Salt Song

Stanley Turrentine

Sony Records, 1971

REVIEW BY: Jason Warburg


So. Another jazz review. Another walk in the dark with someone who isn't a hundred percent sure where he's going. But trust me on this one: in the galaxy of jazz saxophone players, Stanley Turrentine is a major constellation.

After early forays that included one stint playing in a jazz group with Ray Charles, and another replacing the great John Coltrane in a combo, Turrentine struck out on his own with a series of soul-jazz albums for Blue Note. A prolific recording artist who put out two or three albums a year steadily through the 60s, the early 70s saw Turrentine begin experimenting with fusion, bringing in electric piano and putting greater focus on melody.my_heart_sings_the_harmony_web_ad_alt_250

Turrentine's 1971 album Salt Song, re-released in 1997 with a bonus track added, is among his best and features an all-star cast of seasoned players. It's a brilliant combination of traditional hard-bop jazz jams with heavier, r&b/funk rhythms, fusion music in the truest sense of the word. It's funky yet sophisticated, smooth yet full of soul, and its backbone is Turrentine's rich, silvery tone, ever-graceful yet full of playful personality.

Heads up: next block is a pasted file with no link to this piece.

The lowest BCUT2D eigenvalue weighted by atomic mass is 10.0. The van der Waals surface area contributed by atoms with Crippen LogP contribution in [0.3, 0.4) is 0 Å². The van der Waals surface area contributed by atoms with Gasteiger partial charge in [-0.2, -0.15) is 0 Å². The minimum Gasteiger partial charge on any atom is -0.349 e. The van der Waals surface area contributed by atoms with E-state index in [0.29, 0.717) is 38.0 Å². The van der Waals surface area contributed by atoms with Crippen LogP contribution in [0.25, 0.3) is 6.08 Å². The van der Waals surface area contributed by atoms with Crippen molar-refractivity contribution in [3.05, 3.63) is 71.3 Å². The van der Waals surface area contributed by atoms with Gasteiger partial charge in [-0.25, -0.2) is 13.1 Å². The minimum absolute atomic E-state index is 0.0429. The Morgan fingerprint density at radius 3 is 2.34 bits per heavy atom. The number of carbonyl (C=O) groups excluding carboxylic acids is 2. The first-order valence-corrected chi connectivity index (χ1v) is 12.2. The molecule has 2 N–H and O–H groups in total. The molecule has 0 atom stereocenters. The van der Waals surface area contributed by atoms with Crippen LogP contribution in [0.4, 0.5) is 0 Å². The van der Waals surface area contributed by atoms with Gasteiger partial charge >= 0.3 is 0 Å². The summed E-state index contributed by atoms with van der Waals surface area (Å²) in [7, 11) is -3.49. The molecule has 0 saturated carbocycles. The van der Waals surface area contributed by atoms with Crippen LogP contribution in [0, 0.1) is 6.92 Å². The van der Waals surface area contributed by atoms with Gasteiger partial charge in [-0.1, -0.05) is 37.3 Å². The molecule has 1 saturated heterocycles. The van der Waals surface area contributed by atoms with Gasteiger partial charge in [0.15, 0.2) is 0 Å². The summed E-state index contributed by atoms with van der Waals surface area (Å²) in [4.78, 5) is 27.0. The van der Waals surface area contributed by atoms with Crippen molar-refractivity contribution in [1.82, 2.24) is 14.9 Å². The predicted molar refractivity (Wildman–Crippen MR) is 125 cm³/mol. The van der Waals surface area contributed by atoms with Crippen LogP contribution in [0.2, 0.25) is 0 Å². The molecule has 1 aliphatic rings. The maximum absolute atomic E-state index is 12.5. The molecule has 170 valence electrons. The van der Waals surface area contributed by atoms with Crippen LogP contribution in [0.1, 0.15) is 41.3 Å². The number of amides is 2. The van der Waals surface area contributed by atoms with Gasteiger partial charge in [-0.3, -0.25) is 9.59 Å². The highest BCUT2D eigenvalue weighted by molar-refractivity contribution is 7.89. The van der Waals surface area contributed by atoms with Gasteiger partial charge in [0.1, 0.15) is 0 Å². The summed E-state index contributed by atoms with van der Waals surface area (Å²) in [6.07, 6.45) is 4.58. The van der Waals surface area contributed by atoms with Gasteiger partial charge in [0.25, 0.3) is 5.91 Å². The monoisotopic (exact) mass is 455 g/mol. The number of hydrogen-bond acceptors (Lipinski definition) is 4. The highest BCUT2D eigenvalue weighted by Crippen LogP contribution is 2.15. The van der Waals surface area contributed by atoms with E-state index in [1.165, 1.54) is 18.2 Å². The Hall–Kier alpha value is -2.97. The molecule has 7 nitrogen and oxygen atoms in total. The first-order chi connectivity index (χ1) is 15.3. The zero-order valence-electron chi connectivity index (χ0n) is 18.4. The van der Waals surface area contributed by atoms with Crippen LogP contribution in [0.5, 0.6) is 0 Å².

The disc opens with the whirling rhythm of "Gibraltar," its circular, bopping-good bass line courtesy of jazz superstar Ron Carter. This Freddie Hubbard composition is also spiced with an extended solo from Eric Gale on guitar, whose nimble, expressive work is all over this album.

Another highlight is the title track, a Brazilian romp with aggressive percussion runs from Airto Moreira flowing into a silky-smooth sax interlude before the two themes merge and accelerate, an arsenal of Amazonian percussion rattling away double-time down below while Turrentine decorates the upper registers with a layer of swing and grace. Bonus track "Vera Cruz," also composed by Milton Nascimento, has a similar samba flavor in the rhythm track, albeit with virtual scat-soloing from Turrentine as he attacks the melody line with energy and intensity.

In between, Turrentine slows things down with the gospel-tinged lament "I Told Jesus" (heavy on the organ) and "I Haven't Got Anything Better To Do" a sultry nightclub jazz ballad featuring brushes, cymbals, upright bass and gentle electric piano. Finishing off the track, strings add an extra dollop of romance as Turrentine eases through a strong, sweet melody.

The steady-building album-closer and sole Turrentine composition "Storm" spotlights superb drum work by Billy Cobham and another rippling, elegant Gale solo on the electric guitar, in addition to more fine sax work from the author. They just don't make music like this anymore - both graceful and exciting, improvisational and precise. It's sweet, sweet stuff, as well as a very enjoyable next step in my own personal jazz appreciation learning process. Highly recommended.

Rating: A-

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© 2003 Jason Warburg and The Daily Vault. All rights reserved. Review or any portion may not be reproduced without written permission. Cover art is the intellectual property of Sony Records, and is used for informational purposes only.